Even something as basic as printing a document. Where did they put the "print" button? At the bottom of the screen, after you've navigated through the options? Of course not. It's at the top of trhe screen. How silly is that?
Oh, I got a very nice WiFi Radio stereo tuner. Fun toy, I must say.
Hi Bert and happy new year (it is in Australia already!)
It's horses for courses....I was really comfortable with O2003, it did everything I wanted, and all fairly easily. They could have got the DOC>PDF feature working properly without changing the interface.
And I'd remind you that one of MS's selling points at one stage, when they got all the Office components working more or less the same, was "the same familiar interface for everything". Yeah right, then go and change the same familiar interface....
Printing in 2003 was - click File, then print. In 2010 it's.....click File...print.... though in both versions as I recall you could have a print button on the taskbar.
Good point about starting off with 2007/2010 - you wouldn't know anything different. But MS had a huge customer base who DID know something different, and (mostly) liked it.
What would have been really good would have been the ability to select the old menu OR the ribbon.
A Wi-Fi radio tuner? I would be interested in seeing a link to the device if you can scrounge one up.
As to the changes in office, I have to say that to me Office 2007 could not have fome fast enough. Especially for Excel. The default formatting for the charts was so much better. This combined with the methods for handling pasting items into a word document made the upgrade worth it in the time that was saved. Other things like being able to have more than 2^16 cells in a row are also nice things. Lastly, I as I have said, I love the ribbon interface. I hate it when I have to go back to the standard interface.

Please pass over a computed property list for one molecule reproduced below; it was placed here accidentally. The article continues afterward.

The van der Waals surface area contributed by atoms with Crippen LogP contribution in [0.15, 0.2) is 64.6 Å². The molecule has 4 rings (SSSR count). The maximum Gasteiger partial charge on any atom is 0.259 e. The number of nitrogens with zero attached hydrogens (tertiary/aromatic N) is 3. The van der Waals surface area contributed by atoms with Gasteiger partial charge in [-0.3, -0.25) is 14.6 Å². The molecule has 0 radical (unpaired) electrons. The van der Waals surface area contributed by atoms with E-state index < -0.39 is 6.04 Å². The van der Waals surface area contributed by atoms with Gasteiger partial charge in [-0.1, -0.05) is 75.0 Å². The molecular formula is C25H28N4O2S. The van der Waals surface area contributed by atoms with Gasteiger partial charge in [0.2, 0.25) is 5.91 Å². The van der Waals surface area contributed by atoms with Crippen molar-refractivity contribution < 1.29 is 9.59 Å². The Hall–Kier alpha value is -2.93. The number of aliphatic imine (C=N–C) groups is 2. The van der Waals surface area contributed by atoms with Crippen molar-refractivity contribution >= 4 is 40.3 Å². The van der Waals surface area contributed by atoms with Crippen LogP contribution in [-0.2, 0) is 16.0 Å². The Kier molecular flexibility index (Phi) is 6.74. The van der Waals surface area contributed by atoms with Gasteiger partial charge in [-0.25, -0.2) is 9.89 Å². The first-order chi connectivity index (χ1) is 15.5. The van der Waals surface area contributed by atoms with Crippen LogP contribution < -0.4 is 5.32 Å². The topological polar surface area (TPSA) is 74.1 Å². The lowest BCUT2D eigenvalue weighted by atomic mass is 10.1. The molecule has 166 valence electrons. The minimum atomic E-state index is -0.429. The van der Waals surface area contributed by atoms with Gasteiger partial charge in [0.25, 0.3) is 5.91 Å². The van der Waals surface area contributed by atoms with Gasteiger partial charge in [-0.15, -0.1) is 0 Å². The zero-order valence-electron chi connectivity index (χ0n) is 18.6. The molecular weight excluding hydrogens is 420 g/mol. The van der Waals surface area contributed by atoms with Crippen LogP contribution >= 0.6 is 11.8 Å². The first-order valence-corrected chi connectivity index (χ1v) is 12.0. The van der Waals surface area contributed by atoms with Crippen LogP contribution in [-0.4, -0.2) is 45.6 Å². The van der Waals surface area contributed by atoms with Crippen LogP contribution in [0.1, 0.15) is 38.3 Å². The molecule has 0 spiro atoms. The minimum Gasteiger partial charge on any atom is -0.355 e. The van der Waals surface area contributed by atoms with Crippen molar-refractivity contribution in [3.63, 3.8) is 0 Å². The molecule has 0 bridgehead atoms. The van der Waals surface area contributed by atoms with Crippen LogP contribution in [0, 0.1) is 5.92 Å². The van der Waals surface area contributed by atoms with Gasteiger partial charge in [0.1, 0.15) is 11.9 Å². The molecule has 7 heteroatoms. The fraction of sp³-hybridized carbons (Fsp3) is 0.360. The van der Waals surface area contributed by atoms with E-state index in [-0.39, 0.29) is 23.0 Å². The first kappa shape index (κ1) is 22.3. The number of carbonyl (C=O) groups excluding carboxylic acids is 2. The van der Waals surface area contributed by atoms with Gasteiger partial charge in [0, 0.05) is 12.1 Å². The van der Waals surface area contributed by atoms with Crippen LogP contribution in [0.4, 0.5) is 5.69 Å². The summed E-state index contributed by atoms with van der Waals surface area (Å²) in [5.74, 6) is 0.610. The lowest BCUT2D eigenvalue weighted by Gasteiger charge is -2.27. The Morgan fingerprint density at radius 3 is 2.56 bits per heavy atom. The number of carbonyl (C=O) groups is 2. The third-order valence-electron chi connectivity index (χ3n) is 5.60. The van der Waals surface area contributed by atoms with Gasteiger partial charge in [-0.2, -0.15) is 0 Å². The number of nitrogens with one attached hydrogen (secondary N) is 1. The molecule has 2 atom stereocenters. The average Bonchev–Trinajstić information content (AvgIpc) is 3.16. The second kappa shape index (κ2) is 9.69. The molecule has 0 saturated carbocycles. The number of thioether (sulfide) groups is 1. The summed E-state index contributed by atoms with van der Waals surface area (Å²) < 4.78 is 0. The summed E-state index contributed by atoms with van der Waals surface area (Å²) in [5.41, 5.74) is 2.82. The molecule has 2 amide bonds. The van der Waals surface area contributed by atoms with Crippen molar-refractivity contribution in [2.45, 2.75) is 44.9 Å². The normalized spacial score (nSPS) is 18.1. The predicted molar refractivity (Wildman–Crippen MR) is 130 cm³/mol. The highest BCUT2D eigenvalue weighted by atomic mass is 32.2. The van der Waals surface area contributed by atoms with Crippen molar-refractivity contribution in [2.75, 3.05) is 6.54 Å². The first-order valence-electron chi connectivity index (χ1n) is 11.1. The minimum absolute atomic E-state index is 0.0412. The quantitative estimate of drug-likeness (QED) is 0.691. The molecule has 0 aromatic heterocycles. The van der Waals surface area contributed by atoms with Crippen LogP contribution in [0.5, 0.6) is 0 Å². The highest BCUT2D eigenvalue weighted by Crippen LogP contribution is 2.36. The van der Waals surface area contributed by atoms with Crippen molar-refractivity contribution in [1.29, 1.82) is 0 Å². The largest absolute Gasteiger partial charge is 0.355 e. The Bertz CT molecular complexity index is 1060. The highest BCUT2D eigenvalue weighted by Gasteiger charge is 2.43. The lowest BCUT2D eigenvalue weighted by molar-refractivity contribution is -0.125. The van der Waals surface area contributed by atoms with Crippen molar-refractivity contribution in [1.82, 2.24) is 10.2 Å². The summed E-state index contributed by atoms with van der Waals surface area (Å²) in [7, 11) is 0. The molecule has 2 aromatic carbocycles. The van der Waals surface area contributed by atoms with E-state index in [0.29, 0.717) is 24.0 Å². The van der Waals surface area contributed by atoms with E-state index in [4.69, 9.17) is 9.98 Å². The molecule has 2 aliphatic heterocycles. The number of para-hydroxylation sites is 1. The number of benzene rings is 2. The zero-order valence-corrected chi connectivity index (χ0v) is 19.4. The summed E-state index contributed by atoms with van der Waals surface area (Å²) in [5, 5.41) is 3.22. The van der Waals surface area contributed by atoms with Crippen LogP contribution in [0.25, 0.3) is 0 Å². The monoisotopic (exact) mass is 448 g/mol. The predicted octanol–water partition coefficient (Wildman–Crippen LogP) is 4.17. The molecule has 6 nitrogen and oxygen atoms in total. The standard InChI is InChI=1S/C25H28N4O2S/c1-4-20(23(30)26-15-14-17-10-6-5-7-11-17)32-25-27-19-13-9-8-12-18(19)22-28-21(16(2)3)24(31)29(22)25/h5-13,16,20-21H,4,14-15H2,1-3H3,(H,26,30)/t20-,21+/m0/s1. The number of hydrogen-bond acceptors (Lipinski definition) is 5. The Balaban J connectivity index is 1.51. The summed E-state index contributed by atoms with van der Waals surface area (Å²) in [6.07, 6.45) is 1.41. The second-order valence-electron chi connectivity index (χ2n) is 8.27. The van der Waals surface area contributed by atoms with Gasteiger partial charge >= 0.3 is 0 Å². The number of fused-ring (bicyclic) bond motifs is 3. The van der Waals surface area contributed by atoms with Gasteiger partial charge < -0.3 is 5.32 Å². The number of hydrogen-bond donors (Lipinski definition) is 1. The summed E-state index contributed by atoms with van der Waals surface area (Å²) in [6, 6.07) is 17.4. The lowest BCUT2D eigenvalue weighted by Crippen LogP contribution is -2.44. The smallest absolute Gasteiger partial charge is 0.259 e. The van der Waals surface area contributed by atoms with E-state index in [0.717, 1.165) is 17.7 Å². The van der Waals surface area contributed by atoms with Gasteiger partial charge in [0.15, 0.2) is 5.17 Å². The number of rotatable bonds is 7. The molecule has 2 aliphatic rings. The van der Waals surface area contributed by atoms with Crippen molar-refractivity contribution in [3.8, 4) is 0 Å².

There are two areas that I did not like, but they are small. In Excel, it used to be that you could automatically create the chart into a new tab/sheet. This feature was lost (if it is still there and someone knows where it is, I would be happy to be proven wrong). The other is that when placing a flag note in PowerPoint, it used to be that you could move the text box with the arrow head staying in place. No longer, now the entire thing moves, you cannot anchor the arrow head. This is a real pain for engineering presentations.
Sure. There are at least three on the market. Note that these are stereo tuners, which means they need to be plugged into a sound system. You can also buy small WiFi table radios too, but that's not what I wanted. I wanted something to replace the traditional AM/FM stereo tuner, and to also function as a shortwave radio functional replacement (and then some, i.e. able to receive stations from all over the world, including local stations from all over that you could never find on SW), but to do so with high fidelity and consistently great sound quality.
These also receive at least some traditional broadcast terrestrial radio. The NAD includes analog AM and FM, and the European Digital Audio Broadcasting standard as well, but not the US HD Radio variety of DAB. The Sangean has analog FM. The Grace includes also Pandora and Sirius, aside from Internet and FM terrestrial.